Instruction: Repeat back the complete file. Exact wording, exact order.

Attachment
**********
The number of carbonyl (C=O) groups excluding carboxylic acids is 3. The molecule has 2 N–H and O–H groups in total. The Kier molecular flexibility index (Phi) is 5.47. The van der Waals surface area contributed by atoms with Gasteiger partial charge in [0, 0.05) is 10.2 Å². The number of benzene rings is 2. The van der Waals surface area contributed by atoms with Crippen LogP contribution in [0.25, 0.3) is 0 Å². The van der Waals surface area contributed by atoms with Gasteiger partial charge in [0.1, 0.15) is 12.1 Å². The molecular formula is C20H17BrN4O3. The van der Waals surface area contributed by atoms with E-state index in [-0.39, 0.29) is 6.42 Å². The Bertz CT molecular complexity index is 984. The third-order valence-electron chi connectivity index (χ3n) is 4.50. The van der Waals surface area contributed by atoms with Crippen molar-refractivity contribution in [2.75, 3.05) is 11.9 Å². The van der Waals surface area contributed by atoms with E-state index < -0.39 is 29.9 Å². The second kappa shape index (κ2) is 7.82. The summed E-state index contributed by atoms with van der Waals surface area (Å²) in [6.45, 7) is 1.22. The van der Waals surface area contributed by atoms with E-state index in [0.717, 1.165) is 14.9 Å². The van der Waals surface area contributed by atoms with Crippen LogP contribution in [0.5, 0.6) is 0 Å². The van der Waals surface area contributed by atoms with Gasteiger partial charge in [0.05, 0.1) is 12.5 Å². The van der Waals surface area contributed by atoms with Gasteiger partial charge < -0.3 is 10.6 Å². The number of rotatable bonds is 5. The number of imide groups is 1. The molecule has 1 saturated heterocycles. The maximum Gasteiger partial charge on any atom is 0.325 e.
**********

The number of carbonyl (C=O) groups excluding carboxylic acids is 3. The molecule has 2 N–H and O–H groups in total. The Kier molecular flexibility index (Phi) is 5.47. The van der Waals surface area contributed by atoms with Gasteiger partial charge in [0, 0.05) is 10.2 Å². The number of benzene rings is 2. The van der Waals surface area contributed by atoms with Crippen LogP contribution in [0.25, 0.3) is 0 Å². The van der Waals surface area contributed by atoms with Gasteiger partial charge in [0.1, 0.15) is 12.1 Å². The molecular formula is C20H17BrN4O3. The van der Waals surface area contributed by atoms with E-state index in [-0.39, 0.29) is 6.42 Å². The Bertz CT molecular complexity index is 984. The third-order valence-electron chi connectivity index (χ3n) is 4.50. The van der Waals surface area contributed by atoms with Crippen molar-refractivity contribution in [2.75, 3.05) is 11.9 Å². The van der Waals surface area contributed by atoms with E-state index < -0.39 is 29.9 Å². The second kappa shape index (κ2) is 7.82. The summed E-state index contributed by atoms with van der Waals surface area (Å²) in [6.45, 7) is 1.22. The van der Waals surface area contributed by atoms with E-state index in [0.717, 1.165) is 14.9 Å². The van der Waals surface area contributed by atoms with Crippen LogP contribution in [0.5, 0.6) is 0 Å². The van der Waals surface area contributed by atoms with Gasteiger partial charge in [0.05, 0.1) is 12.5 Å². The van der Waals surface area contributed by atoms with Gasteiger partial charge < -0.3 is 10.6 Å². The number of rotatable bonds is 5. The number of imide groups is 1. The molecule has 1 saturated heterocycles. The maximum Gasteiger partial charge on any atom is 0.325 e.